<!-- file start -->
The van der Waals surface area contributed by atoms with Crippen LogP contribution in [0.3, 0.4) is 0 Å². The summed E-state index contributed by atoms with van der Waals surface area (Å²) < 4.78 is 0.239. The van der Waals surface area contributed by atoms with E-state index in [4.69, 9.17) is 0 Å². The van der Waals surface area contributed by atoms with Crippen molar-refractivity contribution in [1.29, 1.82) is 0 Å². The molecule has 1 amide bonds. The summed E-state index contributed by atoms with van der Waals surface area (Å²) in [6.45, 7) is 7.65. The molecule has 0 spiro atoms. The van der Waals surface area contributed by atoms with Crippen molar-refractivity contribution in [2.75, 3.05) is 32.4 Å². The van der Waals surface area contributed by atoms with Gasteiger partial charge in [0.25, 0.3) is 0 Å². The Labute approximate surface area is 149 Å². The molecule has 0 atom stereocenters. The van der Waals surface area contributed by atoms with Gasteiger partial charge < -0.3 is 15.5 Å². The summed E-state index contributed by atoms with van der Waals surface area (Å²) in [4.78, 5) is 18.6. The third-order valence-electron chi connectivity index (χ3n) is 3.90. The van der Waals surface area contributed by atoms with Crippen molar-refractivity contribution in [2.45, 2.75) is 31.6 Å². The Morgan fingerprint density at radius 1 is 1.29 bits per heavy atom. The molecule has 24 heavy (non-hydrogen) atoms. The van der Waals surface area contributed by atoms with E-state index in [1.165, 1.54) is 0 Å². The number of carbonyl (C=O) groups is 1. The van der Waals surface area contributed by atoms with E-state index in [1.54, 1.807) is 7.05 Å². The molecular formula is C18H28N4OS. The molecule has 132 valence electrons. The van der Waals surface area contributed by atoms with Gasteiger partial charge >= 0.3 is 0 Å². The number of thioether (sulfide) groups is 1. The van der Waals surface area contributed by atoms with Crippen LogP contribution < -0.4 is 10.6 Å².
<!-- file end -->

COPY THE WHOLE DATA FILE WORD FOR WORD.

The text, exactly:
The van der Waals surface area contributed by atoms with Crippen LogP contribution in [0.3, 0.4) is 0 Å². The summed E-state index contributed by atoms with van der Waals surface area (Å²) < 4.78 is 0.239. The van der Waals surface area contributed by atoms with E-state index in [4.69, 9.17) is 0 Å². The van der Waals surface area contributed by atoms with Crippen molar-refractivity contribution in [1.29, 1.82) is 0 Å². The molecule has 1 amide bonds. The summed E-state index contributed by atoms with van der Waals surface area (Å²) in [6.45, 7) is 7.65. The molecule has 0 spiro atoms. The van der Waals surface area contributed by atoms with Crippen molar-refractivity contribution in [2.75, 3.05) is 32.4 Å². The van der Waals surface area contributed by atoms with Gasteiger partial charge in [0.25, 0.3) is 0 Å². The Labute approximate surface area is 149 Å². The molecule has 0 atom stereocenters. The van der Waals surface area contributed by atoms with Gasteiger partial charge < -0.3 is 15.5 Å². The summed E-state index contributed by atoms with van der Waals surface area (Å²) in [4.78, 5) is 18.6. The third-order valence-electron chi connectivity index (χ3n) is 3.90. The van der Waals surface area contributed by atoms with Crippen molar-refractivity contribution in [2.45, 2.75) is 31.6 Å². The Morgan fingerprint density at radius 1 is 1.29 bits per heavy atom. The molecule has 24 heavy (non-hydrogen) atoms. The van der Waals surface area contributed by atoms with E-state index in [1.165, 1.54) is 0 Å². The number of carbonyl (C=O) groups is 1. The van der Waals surface area contributed by atoms with E-state index in [1.54, 1.807) is 7.05 Å². The molecular formula is C18H28N4OS. The molecule has 132 valence electrons. The van der Waals surface area contributed by atoms with Gasteiger partial charge >= 0.3 is 0 Å². The number of thioether (sulfide) groups is 1. The van der Waals surface area contributed by atoms with Crippen LogP contribution < -0.4 is 10.6 Å².